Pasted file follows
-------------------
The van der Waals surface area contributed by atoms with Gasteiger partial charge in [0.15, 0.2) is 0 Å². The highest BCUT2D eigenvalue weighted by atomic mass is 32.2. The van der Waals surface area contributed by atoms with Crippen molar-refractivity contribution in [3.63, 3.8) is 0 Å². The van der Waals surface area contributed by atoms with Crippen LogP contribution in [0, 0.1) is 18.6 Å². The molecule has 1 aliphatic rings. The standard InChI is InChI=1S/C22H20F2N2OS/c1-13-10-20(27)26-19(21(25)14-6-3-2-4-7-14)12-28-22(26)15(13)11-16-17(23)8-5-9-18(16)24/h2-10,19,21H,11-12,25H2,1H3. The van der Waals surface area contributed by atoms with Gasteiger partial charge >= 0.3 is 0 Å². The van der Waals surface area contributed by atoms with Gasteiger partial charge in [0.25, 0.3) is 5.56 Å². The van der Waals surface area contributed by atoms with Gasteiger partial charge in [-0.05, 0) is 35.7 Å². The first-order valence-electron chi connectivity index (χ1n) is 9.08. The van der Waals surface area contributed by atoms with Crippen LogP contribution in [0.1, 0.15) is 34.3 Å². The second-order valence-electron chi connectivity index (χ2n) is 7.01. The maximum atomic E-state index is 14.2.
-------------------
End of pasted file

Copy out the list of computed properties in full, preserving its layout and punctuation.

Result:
The van der Waals surface area contributed by atoms with Gasteiger partial charge in [0.15, 0.2) is 0 Å². The highest BCUT2D eigenvalue weighted by atomic mass is 32.2. The van der Waals surface area contributed by atoms with Crippen molar-refractivity contribution in [3.63, 3.8) is 0 Å². The van der Waals surface area contributed by atoms with Crippen LogP contribution in [0, 0.1) is 18.6 Å². The molecule has 1 aliphatic rings. The standard InChI is InChI=1S/C22H20F2N2OS/c1-13-10-20(27)26-19(21(25)14-6-3-2-4-7-14)12-28-22(26)15(13)11-16-17(23)8-5-9-18(16)24/h2-10,19,21H,11-12,25H2,1H3. The van der Waals surface area contributed by atoms with Gasteiger partial charge >= 0.3 is 0 Å². The van der Waals surface area contributed by atoms with Gasteiger partial charge in [0.25, 0.3) is 5.56 Å². The van der Waals surface area contributed by atoms with Gasteiger partial charge in [-0.05, 0) is 35.7 Å². The first-order valence-electron chi connectivity index (χ1n) is 9.08. The van der Waals surface area contributed by atoms with Crippen LogP contribution in [0.1, 0.15) is 34.3 Å². The second-order valence-electron chi connectivity index (χ2n) is 7.01. The maximum atomic E-state index is 14.2.